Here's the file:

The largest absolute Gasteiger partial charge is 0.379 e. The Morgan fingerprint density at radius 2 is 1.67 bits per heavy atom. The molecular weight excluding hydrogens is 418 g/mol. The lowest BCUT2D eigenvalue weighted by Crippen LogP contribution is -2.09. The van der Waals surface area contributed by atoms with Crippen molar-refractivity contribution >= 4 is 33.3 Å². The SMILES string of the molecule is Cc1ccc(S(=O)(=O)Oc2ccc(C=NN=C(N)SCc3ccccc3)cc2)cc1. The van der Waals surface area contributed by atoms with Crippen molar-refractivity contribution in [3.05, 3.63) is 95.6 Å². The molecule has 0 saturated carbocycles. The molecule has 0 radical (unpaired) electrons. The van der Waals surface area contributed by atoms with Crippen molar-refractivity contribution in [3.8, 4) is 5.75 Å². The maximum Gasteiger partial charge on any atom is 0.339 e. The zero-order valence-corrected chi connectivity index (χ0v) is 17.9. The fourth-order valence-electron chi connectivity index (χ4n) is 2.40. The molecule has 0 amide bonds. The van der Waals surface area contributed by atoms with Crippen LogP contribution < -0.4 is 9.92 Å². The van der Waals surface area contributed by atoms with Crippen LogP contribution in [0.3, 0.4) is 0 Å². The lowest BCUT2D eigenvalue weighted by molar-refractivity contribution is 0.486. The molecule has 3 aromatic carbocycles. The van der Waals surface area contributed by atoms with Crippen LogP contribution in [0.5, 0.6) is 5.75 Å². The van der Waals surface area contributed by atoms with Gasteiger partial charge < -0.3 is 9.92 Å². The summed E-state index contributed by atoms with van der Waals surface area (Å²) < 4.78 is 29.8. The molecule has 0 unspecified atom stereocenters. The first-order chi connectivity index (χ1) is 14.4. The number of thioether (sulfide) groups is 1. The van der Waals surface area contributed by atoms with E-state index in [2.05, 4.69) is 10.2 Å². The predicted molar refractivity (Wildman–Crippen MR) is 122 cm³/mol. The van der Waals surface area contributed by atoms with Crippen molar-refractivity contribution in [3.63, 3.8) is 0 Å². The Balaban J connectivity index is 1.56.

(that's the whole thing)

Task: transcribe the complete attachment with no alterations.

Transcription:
The largest absolute Gasteiger partial charge is 0.379 e. The Morgan fingerprint density at radius 2 is 1.67 bits per heavy atom. The molecular weight excluding hydrogens is 418 g/mol. The lowest BCUT2D eigenvalue weighted by Crippen LogP contribution is -2.09. The van der Waals surface area contributed by atoms with Crippen molar-refractivity contribution >= 4 is 33.3 Å². The SMILES string of the molecule is Cc1ccc(S(=O)(=O)Oc2ccc(C=NN=C(N)SCc3ccccc3)cc2)cc1. The van der Waals surface area contributed by atoms with Crippen molar-refractivity contribution in [3.05, 3.63) is 95.6 Å². The molecule has 0 saturated carbocycles. The molecule has 0 radical (unpaired) electrons. The van der Waals surface area contributed by atoms with Crippen molar-refractivity contribution in [3.8, 4) is 5.75 Å². The maximum Gasteiger partial charge on any atom is 0.339 e. The zero-order valence-corrected chi connectivity index (χ0v) is 17.9. The fourth-order valence-electron chi connectivity index (χ4n) is 2.40. The molecule has 0 amide bonds. The van der Waals surface area contributed by atoms with Crippen LogP contribution < -0.4 is 9.92 Å². The van der Waals surface area contributed by atoms with Crippen LogP contribution in [0.3, 0.4) is 0 Å². The lowest BCUT2D eigenvalue weighted by molar-refractivity contribution is 0.486. The molecule has 3 aromatic carbocycles. The van der Waals surface area contributed by atoms with Crippen LogP contribution in [0.5, 0.6) is 5.75 Å². The van der Waals surface area contributed by atoms with Gasteiger partial charge < -0.3 is 9.92 Å². The summed E-state index contributed by atoms with van der Waals surface area (Å²) < 4.78 is 29.8. The molecule has 0 unspecified atom stereocenters. The first-order chi connectivity index (χ1) is 14.4. The number of thioether (sulfide) groups is 1. The van der Waals surface area contributed by atoms with E-state index in [2.05, 4.69) is 10.2 Å². The predicted molar refractivity (Wildman–Crippen MR) is 122 cm³/mol. The van der Waals surface area contributed by atoms with Crippen molar-refractivity contribution in [3.63, 3.8) is 0 Å². The Balaban J connectivity index is 1.56.